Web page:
My darlings, I’m back from my continental travels and have much knowledge to depart, courtesy of our European cousins.
You’ll recall my previous articles on beauty, part one on face, hair, and blemishes, and part two on bathing. Today in part three of my well-received (so far!) series on beauty, I’ll impart my continental wisdom on common facial imperfections and other helpful cosmetic tips. (It would be a kindness to share this advice with Lady Aethel, the poor woman hasn’t any idea how much distress her freckles cause the rest of us.) And with the festive season upon us, who couldn’t use a little extra help preparing for the dances and feasts to come?
Those of a poetical nature refer to the eyes as the windows to the soul. But who wants their soul viewed through imperfect windows? For those mornings when the effects of last night’s banquet at Sir Ralph’s are apparent, try these treatments to unpuff those peepers.
– Simmer snapdragon roots in water and bathe the eyes
– Pound a little rue well and lay it on your eyes
– Pound basil and add to some good wine then smear it on your eyes
With hairlines so high these days, and eyebrows so thin, it pays to know the best hair removal secrets. And men, pay attention! My love Sir Godfrey has the eyebrows of a wild bear, and my dearest son Geoffrey shows signs of following in his father’s hairy footsteps.
– Dry and clean half a bowl of quicklime, carefully sieved through a fine cloth. Put the lime in a vessel of boiling water and stir. You’ll know it’s ready by plunging a bird’s wing into the mix – if the feathers fall off, you’re good to go. Spread the mixture on your eyebrows or hairline while it’s hot, wait a moment, then remove. Voila! The little hairy fashion faux pas are gone!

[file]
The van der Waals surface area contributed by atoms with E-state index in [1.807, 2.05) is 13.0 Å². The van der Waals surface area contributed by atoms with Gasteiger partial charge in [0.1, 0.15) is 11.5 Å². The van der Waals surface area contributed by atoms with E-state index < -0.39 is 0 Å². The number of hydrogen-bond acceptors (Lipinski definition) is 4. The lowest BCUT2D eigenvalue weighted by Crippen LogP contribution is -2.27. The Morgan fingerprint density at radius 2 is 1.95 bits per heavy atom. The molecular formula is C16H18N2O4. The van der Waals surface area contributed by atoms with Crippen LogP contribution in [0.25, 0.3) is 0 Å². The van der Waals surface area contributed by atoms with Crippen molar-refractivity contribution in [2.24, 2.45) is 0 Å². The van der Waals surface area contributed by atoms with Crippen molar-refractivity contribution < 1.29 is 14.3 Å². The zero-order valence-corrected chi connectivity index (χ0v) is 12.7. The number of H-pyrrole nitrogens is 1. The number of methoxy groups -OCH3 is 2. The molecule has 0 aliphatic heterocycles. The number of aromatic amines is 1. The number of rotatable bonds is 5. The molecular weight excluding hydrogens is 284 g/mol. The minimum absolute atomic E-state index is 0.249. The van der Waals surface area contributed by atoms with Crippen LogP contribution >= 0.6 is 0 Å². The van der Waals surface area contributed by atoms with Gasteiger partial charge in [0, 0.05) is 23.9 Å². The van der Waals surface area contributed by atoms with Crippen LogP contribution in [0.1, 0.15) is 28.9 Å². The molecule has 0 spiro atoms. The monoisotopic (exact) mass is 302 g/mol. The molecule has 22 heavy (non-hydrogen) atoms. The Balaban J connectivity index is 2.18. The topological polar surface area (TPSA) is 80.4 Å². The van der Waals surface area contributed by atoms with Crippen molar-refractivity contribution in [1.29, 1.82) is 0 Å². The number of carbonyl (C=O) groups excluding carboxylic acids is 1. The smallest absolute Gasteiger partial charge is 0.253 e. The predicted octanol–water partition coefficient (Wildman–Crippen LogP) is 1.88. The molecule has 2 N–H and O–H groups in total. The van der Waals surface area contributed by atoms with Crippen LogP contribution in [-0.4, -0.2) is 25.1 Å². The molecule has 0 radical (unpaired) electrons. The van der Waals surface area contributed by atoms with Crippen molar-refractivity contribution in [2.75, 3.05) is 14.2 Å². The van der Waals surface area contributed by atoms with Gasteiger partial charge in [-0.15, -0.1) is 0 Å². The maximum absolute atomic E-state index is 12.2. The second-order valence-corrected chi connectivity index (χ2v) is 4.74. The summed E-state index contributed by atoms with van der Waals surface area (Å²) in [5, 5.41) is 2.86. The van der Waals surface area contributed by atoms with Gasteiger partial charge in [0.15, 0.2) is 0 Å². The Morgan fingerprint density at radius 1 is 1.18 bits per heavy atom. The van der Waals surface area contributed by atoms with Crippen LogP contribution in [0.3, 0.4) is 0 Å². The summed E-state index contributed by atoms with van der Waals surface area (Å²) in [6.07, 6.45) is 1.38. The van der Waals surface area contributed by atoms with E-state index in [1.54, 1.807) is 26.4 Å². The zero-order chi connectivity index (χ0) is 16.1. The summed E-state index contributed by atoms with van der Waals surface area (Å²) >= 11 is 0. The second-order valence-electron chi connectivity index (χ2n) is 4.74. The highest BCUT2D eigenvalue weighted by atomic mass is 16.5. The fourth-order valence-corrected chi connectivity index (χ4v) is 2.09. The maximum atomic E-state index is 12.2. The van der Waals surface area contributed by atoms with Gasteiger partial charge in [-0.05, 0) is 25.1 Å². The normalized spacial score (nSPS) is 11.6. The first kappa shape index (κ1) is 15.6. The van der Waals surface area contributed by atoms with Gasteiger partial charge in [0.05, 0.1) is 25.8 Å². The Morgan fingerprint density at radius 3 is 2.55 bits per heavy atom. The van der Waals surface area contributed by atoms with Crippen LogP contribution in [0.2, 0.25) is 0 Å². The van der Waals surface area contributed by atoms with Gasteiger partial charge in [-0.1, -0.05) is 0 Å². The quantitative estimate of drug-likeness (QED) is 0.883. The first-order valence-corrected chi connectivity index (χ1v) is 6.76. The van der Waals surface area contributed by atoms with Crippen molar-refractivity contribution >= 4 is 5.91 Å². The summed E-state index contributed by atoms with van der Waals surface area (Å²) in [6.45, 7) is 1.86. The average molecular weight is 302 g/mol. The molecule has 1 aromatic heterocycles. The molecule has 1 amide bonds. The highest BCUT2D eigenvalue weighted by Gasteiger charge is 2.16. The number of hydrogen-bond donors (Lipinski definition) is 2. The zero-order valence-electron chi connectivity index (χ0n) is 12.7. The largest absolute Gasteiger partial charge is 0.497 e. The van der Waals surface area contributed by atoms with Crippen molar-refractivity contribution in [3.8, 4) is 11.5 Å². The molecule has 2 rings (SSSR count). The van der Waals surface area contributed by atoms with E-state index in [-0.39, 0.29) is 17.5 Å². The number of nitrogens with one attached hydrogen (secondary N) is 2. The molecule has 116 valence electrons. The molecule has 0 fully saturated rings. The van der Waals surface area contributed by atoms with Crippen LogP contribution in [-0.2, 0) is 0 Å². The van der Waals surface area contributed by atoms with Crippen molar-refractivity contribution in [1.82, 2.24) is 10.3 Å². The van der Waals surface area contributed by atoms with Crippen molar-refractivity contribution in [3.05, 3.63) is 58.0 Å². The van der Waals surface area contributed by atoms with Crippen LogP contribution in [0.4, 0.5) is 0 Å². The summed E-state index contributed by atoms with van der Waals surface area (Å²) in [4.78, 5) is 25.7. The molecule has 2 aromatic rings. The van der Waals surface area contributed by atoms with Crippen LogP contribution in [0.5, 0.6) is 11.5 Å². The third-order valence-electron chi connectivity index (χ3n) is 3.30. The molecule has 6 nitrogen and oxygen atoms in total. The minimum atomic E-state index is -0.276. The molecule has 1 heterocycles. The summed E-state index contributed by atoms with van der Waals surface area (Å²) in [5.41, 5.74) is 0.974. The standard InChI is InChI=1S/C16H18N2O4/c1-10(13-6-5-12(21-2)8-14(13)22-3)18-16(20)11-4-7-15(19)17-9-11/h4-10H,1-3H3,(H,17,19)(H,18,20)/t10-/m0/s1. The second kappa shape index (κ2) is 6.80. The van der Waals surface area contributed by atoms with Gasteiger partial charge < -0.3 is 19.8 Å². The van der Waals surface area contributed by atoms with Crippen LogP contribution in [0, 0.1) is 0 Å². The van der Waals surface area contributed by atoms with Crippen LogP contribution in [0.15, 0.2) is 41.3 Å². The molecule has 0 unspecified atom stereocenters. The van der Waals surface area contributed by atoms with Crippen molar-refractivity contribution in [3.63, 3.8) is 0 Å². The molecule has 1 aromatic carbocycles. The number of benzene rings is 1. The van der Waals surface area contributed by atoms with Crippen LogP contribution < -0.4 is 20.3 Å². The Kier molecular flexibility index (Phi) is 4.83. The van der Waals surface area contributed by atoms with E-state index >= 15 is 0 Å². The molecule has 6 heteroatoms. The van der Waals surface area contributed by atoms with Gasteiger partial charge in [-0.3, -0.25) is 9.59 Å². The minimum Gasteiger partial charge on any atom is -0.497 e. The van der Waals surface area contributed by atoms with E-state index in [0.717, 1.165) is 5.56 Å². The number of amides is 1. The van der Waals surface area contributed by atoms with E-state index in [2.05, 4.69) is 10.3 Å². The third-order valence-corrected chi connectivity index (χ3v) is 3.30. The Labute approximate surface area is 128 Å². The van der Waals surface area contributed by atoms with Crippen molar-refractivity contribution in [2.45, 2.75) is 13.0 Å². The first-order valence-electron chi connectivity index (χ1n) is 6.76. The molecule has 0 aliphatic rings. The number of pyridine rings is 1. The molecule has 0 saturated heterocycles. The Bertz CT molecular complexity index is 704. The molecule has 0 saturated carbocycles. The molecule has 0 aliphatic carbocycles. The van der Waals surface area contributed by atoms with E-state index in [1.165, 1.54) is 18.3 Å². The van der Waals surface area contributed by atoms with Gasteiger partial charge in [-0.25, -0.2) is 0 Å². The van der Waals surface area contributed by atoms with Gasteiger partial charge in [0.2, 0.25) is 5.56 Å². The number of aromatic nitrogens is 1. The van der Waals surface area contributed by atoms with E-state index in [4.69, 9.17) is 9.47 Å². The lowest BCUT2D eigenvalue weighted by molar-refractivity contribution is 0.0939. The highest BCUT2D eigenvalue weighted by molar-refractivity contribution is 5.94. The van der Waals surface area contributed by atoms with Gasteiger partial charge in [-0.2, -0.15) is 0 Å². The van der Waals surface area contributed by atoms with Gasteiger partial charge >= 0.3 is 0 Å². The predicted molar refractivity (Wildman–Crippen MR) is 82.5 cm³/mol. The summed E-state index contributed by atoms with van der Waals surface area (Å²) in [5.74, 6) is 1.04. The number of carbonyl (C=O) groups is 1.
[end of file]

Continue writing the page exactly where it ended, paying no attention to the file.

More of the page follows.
Ah, whom among us hasn’t woken with an unfortunate mark or blemish on one’s face? Well, not your own Lady Matilda of course, my beauty regime is strict and effective. But many of my readers have complained to me of a wart or sore of some sort upon their visage. Allow me to share some easy treatments.
I know Sir Rodney says he loves his wife Lady Aethel ‘warts and all’, but really. Does everyone who comes into contact with her have to love her as much as he?
– Take a sharp needle and lift the area around the wart. Apply slaked lime to Beelzebub’s Blemish and gently remove the wart. Heal the remaining wound with an ointment, preferably one made with lily.
– Pound some agrimony with a little vinegar and lay it on the wart. After a few days that embarrassing blemish will fall right off.
– Mix milky sap from a caper with celery juice with a crow’s foot and apply to the wart – after the third day it’ll be gone.
Not to be mistaken with freckles (Note to Lady Aethel – please read part one of my beauty series, stating at public events that people should ‘take you as they see you’ just will not do), brown blotches occur more with my older readers.
– Mix filtered boiled honey with wild mustard flour, ginger power, and white incense. Let the mixture cool. Before bed, bathe your face in steam and cover it with the honey mixture. Wipe clean with a linen cloth the next morning. Your face will look fresh as a young tavern maid’s!
People of all ages can be afflicted by random facial sores, but they are so often the scourge of the young. These annoying sores can cause havoc in a household filled with blossoming men and women. As a mother, you want to help. But how?